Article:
16 May 2022 IN THE NEWS

Imptox Featured in Serbian Media

Serbian media talk to Imptox researcher Dr. Jelena Mutic from the Faculty of Chemistry at the University of Belgrade.

 

“When you hear that a project has received a multimillion-dollar grant from Horizon 2020, you can be sure that it pushes the boundaries of research and innovation and is of great importance to society as a whole”, writes the Serbian magazine Klima 101 about Imptox. In their conversation with Dr. Mutic, she explains how Imptox pushes those bounderies to their limits and why it is so important to gain more knowledge on micro- and nanoplastics.

Humanity today is faced with the challenge of plastics pollution, presenting itself in almost any corner of our planet. Clearly a revolutionary material, appreciated for its lightness, strength, flexible shape and durability, that last aspect may turn out to be a double-edged sword.

“As plastics endure in the environment, they decompose forming micro- and nanoplastic particles of different shapes, chemical compositions and sizes. These tiny pieces are invisible to the naked eye and their movement is impossible to control, so we can find them in oceans, rivers, air and land,” says Dr. Mutic.

Unfortunately, the presence of MNPs is not limited to the environment, as micro- and nanoplastics also find their way into the human body through food, water or air. In recent studies MNPs have even been found in human blood and lungs, and the public is eager to learn more about those invisible specks of plastics that seem to be all around us.

The problem is, says Prof. Mutic, “that we do not know how dangerous they actually are for human health and what problems they can cause.” 

Imptox, has received a € 6 million research grant from the European Union’s Horizon 2020 program to help gain a better understanding of the impact of micro- and nanoplastics on human health.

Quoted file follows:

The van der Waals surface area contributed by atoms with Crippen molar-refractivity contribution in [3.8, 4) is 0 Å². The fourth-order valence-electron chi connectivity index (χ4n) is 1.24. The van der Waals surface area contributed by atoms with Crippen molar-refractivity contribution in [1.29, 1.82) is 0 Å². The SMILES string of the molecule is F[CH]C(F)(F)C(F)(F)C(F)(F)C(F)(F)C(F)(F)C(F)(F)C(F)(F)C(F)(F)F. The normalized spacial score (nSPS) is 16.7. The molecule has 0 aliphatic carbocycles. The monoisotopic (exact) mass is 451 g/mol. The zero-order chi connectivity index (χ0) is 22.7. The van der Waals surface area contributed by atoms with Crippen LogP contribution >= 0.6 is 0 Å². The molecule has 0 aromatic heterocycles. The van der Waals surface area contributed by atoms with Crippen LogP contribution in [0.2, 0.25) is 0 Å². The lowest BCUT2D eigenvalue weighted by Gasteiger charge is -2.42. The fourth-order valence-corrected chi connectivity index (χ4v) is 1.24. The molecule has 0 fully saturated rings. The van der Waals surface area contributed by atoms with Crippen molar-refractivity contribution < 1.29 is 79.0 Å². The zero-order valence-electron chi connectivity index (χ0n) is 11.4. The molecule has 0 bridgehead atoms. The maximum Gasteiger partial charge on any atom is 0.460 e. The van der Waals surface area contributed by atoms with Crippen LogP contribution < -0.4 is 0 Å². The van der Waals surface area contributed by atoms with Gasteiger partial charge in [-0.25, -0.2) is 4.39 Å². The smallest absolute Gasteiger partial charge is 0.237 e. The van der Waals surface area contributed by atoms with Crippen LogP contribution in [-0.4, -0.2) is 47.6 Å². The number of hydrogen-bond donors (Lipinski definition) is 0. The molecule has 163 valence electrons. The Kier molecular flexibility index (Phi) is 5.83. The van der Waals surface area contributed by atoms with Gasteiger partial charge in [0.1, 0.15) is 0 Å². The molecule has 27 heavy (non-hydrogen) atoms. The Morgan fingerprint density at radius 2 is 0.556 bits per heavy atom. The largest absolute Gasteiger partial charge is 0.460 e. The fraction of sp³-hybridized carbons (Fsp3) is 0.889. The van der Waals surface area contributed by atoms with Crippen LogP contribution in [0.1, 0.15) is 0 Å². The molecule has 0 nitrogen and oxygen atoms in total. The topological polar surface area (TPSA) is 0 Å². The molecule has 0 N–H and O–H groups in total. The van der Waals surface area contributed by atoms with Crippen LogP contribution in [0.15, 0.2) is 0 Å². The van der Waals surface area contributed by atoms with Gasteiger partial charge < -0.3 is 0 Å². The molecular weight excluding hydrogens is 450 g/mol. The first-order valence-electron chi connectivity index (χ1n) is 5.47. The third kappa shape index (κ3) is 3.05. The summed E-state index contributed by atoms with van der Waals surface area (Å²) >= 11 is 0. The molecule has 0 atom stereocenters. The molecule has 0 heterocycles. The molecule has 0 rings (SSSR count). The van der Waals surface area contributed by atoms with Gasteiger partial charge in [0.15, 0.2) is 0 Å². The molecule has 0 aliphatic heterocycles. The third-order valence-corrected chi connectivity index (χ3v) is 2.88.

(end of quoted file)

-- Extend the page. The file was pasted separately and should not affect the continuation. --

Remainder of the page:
In the interview Dr. Mutic explains the current challenge with the standardization of analytical methods for the isolation, quantification and characterization of micro- and nanoplastics on a European level, which is why Imptox is cooperating with four other large research initiatives in the European Research Cluster to Understand the Health Impacts of Micro- and Nanoplists, CUSP.

Dr. Mutic’s research group located at the Department of Analytical Chemistry in particular is concerned with the development of new analytical methods for the isolation of microplastic particles from biological samples (food, plants and soil) for quantification and characterization, making use of spectroscopic and electrochemical methods. Two more Departments at the Faculty of Chemistry are involved in this research project: The Department of Biochemistry, dealing with molecular allergology, protein chemistry and proteomics; and the Department of Organic Chemistry, trying to understand the movement of microplastic particles through tissues and finding accumulation sites in the human body.

The European Union has committed itself to addressing the challenges posed by plastics. Imptox research will contribute to the European Plastics Strategy aiming to protect our environment and health.

But there is much we can do in terms of awareness-raising too. “It is important to talk about the problem, to organize forums for scientists and the general public so everyone is informed about the risks. We need to work on raising awareness among children about the harmfulness of plastic that ends up as waste in the environment,” concludes Dr. Mutic.

To find out more about the ongoing Imptox research at the University of Belgrade, Faculty of Chemistry, read on for the original article (in Serbian) at Klima 101. The same article has been republished at National Georgraphic Serbija and Nova Ekonomija.

Click here for a recent interview with Dr. Mutic (in Serbian) on national Serbian television (RTS1), where she spoke about analytical challenges of microplastics detection and the Imptox project in general.